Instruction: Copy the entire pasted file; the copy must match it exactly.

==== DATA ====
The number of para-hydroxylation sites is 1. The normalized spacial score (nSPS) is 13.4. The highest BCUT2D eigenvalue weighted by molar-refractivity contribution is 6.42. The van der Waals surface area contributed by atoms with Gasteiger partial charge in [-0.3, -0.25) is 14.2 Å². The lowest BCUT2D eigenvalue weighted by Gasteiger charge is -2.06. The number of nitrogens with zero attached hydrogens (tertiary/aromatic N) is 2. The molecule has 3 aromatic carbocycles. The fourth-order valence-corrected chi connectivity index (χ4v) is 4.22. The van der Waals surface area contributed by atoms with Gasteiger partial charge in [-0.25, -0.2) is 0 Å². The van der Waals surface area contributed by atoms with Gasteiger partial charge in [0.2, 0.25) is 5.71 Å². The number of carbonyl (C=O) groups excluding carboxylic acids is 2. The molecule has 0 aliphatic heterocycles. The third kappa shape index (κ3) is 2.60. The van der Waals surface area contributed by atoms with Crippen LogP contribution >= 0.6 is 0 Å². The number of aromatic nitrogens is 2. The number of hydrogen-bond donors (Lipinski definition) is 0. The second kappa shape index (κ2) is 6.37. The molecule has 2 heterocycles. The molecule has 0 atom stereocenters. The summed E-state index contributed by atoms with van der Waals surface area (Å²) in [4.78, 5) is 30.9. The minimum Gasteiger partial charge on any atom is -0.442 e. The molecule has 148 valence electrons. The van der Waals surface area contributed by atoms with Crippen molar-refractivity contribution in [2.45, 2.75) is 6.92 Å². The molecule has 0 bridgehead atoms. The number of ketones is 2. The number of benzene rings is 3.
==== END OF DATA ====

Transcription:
The number of para-hydroxylation sites is 1. The normalized spacial score (nSPS) is 13.4. The highest BCUT2D eigenvalue weighted by molar-refractivity contribution is 6.42. The van der Waals surface area contributed by atoms with Gasteiger partial charge in [-0.3, -0.25) is 14.2 Å². The lowest BCUT2D eigenvalue weighted by Gasteiger charge is -2.06. The number of nitrogens with zero attached hydrogens (tertiary/aromatic N) is 2. The molecule has 3 aromatic carbocycles. The fourth-order valence-corrected chi connectivity index (χ4v) is 4.22. The van der Waals surface area contributed by atoms with Gasteiger partial charge in [-0.25, -0.2) is 0 Å². The van der Waals surface area contributed by atoms with Gasteiger partial charge in [0.2, 0.25) is 5.71 Å². The number of carbonyl (C=O) groups excluding carboxylic acids is 2. The molecule has 0 aliphatic heterocycles. The third kappa shape index (κ3) is 2.60. The van der Waals surface area contributed by atoms with Crippen LogP contribution >= 0.6 is 0 Å². The number of aromatic nitrogens is 2. The number of hydrogen-bond donors (Lipinski definition) is 0. The second kappa shape index (κ2) is 6.37. The molecule has 2 heterocycles. The molecule has 0 atom stereocenters. The summed E-state index contributed by atoms with van der Waals surface area (Å²) in [4.78, 5) is 30.9. The minimum Gasteiger partial charge on any atom is -0.442 e. The molecule has 148 valence electrons. The van der Waals surface area contributed by atoms with Crippen molar-refractivity contribution in [2.45, 2.75) is 6.92 Å². The molecule has 0 bridgehead atoms. The number of ketones is 2. The number of benzene rings is 3.